The Mysterious Fate of Lena Smith: Part Seven

On September 26th, 1917, Lena finally passed away, six days after having swallowed her fatal dose of corrosive sublimate.  Could a sudden change in her condition explain why the family was not present at her death?  It appears that the family was not notified of her tenuous hold on life, otherwise they would surely have rushed to her bedside.

My grandma had told me that Lena’s father, George, and her two brothers-in-law, Oscar “Ray” Champion and Oliver Arras, traveled to Boston when they were notified that Lena had died.  This fact was corroborated in a letter from Lena’s younger sister, Hulda, to my great-uncle, Theron Arras.

The presence of Oscar “Ray” Champion in Boston after Lena’s death is confirmed by her death certificate.  Interestingly, he is listed as the informant.  I expected the death to have been reported by a hospital employee since none of the family was nearby.  Instead, her death was not recorded until about a week and a half after her passing.

lena smith death record

Perhaps it was necessary for a family member to be present to identify the body and provide other pertinent information, such as the names and birthplaces of her parents.

The delay may also be accounted for by the involvement of the medical examiner, who likely performed an autopsy.  The doctor certifying her cause of death was the medical examiner of Suffolk County, Massachusetts, Dr. Timothy Leary.

(If you’re like my mother, you might have just giggled.  No, it’s not THAT Timothy Leary, but he was his great uncle!)

In 1927, an article, “The Medical Examiner System”, authored by Dr. Leary, appeared in the Journal of the American Medical Association.  In it, he acknowledged the differences between a medical examiner and a coroner, a distinction that I did not realize existed.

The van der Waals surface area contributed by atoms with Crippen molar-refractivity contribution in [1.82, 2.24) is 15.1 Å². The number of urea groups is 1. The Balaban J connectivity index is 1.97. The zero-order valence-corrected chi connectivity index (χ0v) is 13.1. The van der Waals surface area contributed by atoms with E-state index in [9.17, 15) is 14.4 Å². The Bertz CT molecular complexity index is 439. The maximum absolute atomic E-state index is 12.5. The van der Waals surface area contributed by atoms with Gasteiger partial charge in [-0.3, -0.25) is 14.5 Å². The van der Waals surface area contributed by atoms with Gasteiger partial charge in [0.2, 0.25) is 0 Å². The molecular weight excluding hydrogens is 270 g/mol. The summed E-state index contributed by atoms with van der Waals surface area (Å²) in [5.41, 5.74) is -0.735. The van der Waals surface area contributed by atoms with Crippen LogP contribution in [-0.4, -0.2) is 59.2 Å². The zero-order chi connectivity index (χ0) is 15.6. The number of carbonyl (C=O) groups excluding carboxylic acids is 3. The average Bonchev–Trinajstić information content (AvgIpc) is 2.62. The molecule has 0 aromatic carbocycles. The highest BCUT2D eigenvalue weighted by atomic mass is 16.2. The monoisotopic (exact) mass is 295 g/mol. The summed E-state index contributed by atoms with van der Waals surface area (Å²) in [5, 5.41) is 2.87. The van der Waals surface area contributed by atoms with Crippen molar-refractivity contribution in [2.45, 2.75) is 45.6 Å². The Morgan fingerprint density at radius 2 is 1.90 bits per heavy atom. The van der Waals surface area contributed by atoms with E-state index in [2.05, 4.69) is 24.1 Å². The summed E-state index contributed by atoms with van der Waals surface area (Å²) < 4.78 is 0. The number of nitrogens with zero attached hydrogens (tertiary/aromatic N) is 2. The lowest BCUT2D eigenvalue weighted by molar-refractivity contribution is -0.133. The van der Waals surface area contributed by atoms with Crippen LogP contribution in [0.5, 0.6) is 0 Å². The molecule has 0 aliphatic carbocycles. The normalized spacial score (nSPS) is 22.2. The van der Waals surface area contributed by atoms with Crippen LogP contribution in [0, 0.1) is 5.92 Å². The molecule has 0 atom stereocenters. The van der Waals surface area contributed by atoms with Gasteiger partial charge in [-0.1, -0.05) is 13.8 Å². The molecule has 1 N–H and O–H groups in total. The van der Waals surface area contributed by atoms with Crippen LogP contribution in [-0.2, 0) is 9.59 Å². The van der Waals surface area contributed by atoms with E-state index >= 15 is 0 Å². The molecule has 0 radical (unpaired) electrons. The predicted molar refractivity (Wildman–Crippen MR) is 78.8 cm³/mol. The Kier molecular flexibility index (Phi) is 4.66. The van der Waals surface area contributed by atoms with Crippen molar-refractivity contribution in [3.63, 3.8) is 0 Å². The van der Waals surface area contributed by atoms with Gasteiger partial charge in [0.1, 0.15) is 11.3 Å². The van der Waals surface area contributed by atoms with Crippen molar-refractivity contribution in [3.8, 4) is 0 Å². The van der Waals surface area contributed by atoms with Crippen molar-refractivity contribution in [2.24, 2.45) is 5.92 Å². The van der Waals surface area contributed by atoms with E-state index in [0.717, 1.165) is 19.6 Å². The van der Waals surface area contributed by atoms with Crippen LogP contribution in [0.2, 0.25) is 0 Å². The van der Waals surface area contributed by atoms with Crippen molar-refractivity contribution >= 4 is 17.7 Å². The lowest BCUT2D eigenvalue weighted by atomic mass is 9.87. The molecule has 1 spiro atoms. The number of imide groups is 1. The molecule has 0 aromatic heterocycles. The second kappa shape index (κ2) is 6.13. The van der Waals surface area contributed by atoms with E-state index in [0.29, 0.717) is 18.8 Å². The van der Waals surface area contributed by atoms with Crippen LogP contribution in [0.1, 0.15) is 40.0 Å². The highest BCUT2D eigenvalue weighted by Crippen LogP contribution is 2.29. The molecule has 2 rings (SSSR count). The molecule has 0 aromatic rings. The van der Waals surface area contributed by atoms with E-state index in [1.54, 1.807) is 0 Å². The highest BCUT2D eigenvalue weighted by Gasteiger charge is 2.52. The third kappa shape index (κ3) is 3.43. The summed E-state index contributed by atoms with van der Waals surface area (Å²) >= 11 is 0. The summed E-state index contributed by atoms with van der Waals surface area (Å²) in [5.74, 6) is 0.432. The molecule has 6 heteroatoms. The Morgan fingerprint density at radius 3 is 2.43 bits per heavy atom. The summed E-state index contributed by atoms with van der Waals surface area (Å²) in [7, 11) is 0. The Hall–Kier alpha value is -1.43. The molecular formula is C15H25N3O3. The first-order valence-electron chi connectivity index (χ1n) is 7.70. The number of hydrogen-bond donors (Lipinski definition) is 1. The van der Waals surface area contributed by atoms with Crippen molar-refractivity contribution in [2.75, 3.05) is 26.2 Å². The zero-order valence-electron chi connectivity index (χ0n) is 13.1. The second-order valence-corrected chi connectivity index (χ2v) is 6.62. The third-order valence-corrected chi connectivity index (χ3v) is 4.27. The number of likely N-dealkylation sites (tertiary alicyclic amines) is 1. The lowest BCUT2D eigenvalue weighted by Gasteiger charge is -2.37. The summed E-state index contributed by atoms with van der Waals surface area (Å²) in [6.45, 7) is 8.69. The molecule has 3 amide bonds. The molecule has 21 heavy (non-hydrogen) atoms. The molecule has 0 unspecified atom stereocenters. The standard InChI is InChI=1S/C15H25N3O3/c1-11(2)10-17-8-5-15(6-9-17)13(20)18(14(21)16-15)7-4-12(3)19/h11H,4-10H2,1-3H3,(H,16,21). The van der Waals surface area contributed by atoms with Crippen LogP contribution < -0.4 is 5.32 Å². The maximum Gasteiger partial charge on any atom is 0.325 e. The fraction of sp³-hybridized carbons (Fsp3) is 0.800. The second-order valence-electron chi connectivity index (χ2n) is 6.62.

At the time, Massachusetts had been using the medical examiner system for fifty years.  Nearly all the other states in New England had also transitioned to the system by 1927, along with the state of New York.

The job of both a medical examiner and a coroner is to investigate the cause of death when a person dies either suddenly and unexpectedly or under suspicious circumstances.  The distinction between the two is that only a medical examiner is required to have a medical degree.  Though systems vary depending on location, a coroner can be either elected or appointed.

Surprisingly, this situation has not changed over the last hundred years.  In fact, it was addressed by NPR’s All Things Considered as recently as 2011:

https://www.npr.org/player/embed/133403760/133443133

While Lena was lucky enough (?!) to die in a state where her death would be properly investigated, it seems highly unlikely that any new information emerged from her autopsy.  The cause of death, corrosive sublimate poisoning (suicidal during temporary insanity), directly ties to the information given in the initial newspaper article.